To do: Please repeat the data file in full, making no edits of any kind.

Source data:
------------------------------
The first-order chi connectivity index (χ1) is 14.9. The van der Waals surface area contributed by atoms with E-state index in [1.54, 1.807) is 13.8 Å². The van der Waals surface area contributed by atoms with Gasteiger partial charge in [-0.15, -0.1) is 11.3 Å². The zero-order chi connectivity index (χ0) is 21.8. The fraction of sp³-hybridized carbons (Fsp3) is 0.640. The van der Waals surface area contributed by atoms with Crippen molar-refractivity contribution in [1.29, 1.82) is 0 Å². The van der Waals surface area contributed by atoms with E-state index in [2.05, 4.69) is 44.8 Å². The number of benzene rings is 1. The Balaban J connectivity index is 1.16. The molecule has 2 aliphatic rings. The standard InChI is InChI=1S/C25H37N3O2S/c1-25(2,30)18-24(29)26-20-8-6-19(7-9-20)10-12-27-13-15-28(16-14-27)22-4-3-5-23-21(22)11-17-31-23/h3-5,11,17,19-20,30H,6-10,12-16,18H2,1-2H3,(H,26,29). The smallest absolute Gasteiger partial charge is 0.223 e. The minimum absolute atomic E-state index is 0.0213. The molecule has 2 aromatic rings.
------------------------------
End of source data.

The first-order chi connectivity index (χ1) is 14.9. The van der Waals surface area contributed by atoms with E-state index in [1.54, 1.807) is 13.8 Å². The van der Waals surface area contributed by atoms with Gasteiger partial charge in [-0.15, -0.1) is 11.3 Å². The zero-order chi connectivity index (χ0) is 21.8. The fraction of sp³-hybridized carbons (Fsp3) is 0.640. The van der Waals surface area contributed by atoms with Crippen molar-refractivity contribution in [1.29, 1.82) is 0 Å². The van der Waals surface area contributed by atoms with E-state index in [2.05, 4.69) is 44.8 Å². The number of benzene rings is 1. The Balaban J connectivity index is 1.16. The molecule has 2 aliphatic rings. The standard InChI is InChI=1S/C25H37N3O2S/c1-25(2,30)18-24(29)26-20-8-6-19(7-9-20)10-12-27-13-15-28(16-14-27)22-4-3-5-23-21(22)11-17-31-23/h3-5,11,17,19-20,30H,6-10,12-16,18H2,1-2H3,(H,26,29). The smallest absolute Gasteiger partial charge is 0.223 e. The minimum absolute atomic E-state index is 0.0213. The molecule has 2 aromatic rings.